tl;dr: To the narrow question:
Is a solar free-return trajectory possible?
Yes, a trajectory that starts near the Earth, goes around the Sun, and returns to a place near Earth is possible.
I'm not an expert but let me try to clear up some points though:
- Traditionally, a free return trajectory has been envisioned starting from the large close-to-fixed body (e.g. Earth), swinging past a small body that's orbiting around it (e.g. Moon), then returning to the large body.
- As @Hobbes points out you need a big impulse to go from low orbit around the large body to the free-return orbit.
- A free-return orbit is not necessarily the same thing as a cycler orbit; if you didn't put on the breaks after the first complete cycle and swung back out a second time, the small body would not be there the next time in most practical cases, and then you'd be in a pickle.
I'm coining a new phrase: "Dyson circuit".
So I think you are looking for periodic solutions, and there are certainly quasi-periodic 3-body orbits that can pass alternately near the Sun and near the Earth. In reality perturbations would not allow these to be quasi-periodic for very long, but at least they could be station-kept.
From this answer to the question What sort of orbital elements are used to describe halo orbits?:
The extremely cool and colorful paper E. J. Doedel et al, (2007) Elemental periodic orbits associated with the libration points in the circular restricted 3-body problem International Journal of Bifurcation and Chaos 17, 2625 (2007). https://doi.org/10.1142/S0218127407018671 builds a system of illustrations that show all of the known, periodic, orbits in the CR3BP (Circular Restricted Three-Body Problem). This includes many kinds or classes of orbits but excludes Lissajous Orbits because they are not in general periodic. (note: ignore the drawing in the Wikipedia article!)
You can and probably should also download the paper from its non-paywalled ResearchGate site, make some coffee, then spend six months enjoying it.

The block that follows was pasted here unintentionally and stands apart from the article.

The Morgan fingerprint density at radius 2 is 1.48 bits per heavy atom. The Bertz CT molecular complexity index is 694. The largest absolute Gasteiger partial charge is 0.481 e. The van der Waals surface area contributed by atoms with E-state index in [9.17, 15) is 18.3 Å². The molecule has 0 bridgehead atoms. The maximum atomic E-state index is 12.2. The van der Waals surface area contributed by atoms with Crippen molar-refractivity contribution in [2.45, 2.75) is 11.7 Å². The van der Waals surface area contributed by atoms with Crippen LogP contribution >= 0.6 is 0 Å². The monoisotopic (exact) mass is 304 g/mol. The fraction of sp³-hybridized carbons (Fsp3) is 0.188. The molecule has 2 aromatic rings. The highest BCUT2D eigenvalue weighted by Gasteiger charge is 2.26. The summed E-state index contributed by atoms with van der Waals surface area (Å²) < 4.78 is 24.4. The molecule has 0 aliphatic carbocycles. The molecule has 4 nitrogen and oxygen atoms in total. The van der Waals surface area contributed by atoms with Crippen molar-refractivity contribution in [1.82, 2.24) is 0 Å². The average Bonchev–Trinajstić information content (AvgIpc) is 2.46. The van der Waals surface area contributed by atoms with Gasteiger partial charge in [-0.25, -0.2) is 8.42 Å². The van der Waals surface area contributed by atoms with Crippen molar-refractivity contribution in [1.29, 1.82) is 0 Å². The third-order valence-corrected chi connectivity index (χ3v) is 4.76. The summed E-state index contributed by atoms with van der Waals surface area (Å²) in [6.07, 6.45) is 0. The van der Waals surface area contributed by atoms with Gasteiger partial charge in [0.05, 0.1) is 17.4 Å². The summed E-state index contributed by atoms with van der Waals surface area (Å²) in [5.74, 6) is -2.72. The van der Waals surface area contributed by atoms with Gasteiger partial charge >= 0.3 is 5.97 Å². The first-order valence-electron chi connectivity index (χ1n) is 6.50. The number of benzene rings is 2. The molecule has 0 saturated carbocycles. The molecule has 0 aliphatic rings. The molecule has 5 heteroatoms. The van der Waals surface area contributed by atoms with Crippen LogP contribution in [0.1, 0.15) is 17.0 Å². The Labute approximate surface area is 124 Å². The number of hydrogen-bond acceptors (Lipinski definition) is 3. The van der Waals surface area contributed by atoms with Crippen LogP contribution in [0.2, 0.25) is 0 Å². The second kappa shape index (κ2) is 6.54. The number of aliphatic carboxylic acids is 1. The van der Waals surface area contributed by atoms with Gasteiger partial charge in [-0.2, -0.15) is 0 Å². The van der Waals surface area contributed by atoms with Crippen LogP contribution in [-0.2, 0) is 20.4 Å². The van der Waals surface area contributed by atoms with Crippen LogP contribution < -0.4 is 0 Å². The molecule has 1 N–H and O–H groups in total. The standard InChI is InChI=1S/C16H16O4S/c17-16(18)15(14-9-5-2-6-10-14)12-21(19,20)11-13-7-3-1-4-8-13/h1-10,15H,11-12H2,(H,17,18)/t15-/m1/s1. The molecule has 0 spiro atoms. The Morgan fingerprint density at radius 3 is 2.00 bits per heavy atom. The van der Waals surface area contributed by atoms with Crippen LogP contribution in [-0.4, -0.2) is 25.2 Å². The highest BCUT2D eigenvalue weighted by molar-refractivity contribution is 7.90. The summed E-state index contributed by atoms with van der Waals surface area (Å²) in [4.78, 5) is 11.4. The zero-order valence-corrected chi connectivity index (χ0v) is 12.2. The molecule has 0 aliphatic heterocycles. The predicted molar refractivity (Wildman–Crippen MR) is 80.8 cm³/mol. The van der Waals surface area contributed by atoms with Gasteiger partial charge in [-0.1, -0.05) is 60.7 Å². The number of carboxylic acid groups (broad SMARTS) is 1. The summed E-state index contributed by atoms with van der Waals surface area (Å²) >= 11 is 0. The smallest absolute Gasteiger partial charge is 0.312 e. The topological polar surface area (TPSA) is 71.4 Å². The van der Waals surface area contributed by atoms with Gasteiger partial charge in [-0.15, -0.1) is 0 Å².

Here are some 3-body orbits that might do the job you are looking for. As mentioned, in the real world you would have to include some station-keeping to maintain the orbit over time. The images are in a rotating frame.
These images are drawn using the Earth-Moon system, but you can also imagine the Sun-Earth system where the Moon in the picture is the Earth, and the Earth in the picture is the Sun.
These are schematically drawn, when you change to the much larger mass ratio of the Sun-Earth system, the shapes will change.
It's not a coincidence that these two resemble the two cis-lunar co-planar free-return orbits in the last plot below!
Back to 1963!
Below are four free-return trajectories starting from Earth orbit and swinging past the Moon. These are drawn in a rotating frame of reference so that both the Earth and Moon are pinned to the x-axis of these plots. These are from NASA Technical Note D-1833; Trajectories in the Earth-Moon Space with Symmetrical Free Return Properties written in 1963 by Arthur J. Schwaniger at the George C. Marshall Space Flight Center.
In the paper, a free-return is defined:
For manned exploration the first flights will very likely be such "fly-by" trips with no plan for landing on the moon. Indeed, when the manned mission is to land on the moon's surface, a "free return" trajectory may be used so that if unforeseen difficulties arise which would make landing undesirable or impossible (particularly a failure of the propulsion system to brake the vehicle speed so as to make landing possible) the astronauts will return safely to the earth.
They are all free-return trajectories starting and ending near the Earth, and except in special cases they work one-time only. You need a big propulsive maneuver to enter into one from LEO in the beginning, and you need a 2nd big propulsive maneuver to get back into LEO (or reenter the atmosphere) when you get back to Earth.
They're called symmetrical because the 2nd half is nearly a mirror-image of the first half.
There are certain combinations of injection altitudes and velocities that can produce periodic or cycler-like behavior but in general these will not approach the Moon very closely.
In a non-rotating frame I think that the